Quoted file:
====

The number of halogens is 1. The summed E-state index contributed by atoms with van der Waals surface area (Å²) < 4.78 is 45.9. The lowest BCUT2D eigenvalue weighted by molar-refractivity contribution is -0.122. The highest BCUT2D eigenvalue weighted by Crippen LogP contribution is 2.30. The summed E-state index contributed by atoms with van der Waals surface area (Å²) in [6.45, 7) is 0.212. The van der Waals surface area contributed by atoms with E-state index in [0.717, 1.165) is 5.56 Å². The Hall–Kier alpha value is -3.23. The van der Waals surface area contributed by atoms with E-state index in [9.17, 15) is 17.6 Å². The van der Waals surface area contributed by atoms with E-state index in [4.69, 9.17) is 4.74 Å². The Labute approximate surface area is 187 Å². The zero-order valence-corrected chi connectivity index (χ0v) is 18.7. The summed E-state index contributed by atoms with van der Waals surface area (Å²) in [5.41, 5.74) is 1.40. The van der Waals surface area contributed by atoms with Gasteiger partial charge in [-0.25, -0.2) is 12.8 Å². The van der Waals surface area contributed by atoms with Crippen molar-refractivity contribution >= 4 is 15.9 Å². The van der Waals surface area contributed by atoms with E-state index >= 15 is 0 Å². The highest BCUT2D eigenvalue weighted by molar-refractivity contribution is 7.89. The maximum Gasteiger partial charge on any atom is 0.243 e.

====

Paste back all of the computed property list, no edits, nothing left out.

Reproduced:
The number of halogens is 1. The summed E-state index contributed by atoms with van der Waals surface area (Å²) < 4.78 is 45.9. The lowest BCUT2D eigenvalue weighted by molar-refractivity contribution is -0.122. The highest BCUT2D eigenvalue weighted by Crippen LogP contribution is 2.30. The summed E-state index contributed by atoms with van der Waals surface area (Å²) in [6.45, 7) is 0.212. The van der Waals surface area contributed by atoms with E-state index in [0.717, 1.165) is 5.56 Å². The Hall–Kier alpha value is -3.23. The van der Waals surface area contributed by atoms with E-state index in [9.17, 15) is 17.6 Å². The van der Waals surface area contributed by atoms with E-state index in [4.69, 9.17) is 4.74 Å². The Labute approximate surface area is 187 Å². The zero-order valence-corrected chi connectivity index (χ0v) is 18.7. The summed E-state index contributed by atoms with van der Waals surface area (Å²) in [5.41, 5.74) is 1.40. The van der Waals surface area contributed by atoms with Gasteiger partial charge in [-0.25, -0.2) is 12.8 Å². The van der Waals surface area contributed by atoms with Crippen molar-refractivity contribution >= 4 is 15.9 Å². The van der Waals surface area contributed by atoms with E-state index >= 15 is 0 Å². The highest BCUT2D eigenvalue weighted by molar-refractivity contribution is 7.89. The maximum Gasteiger partial charge on any atom is 0.243 e.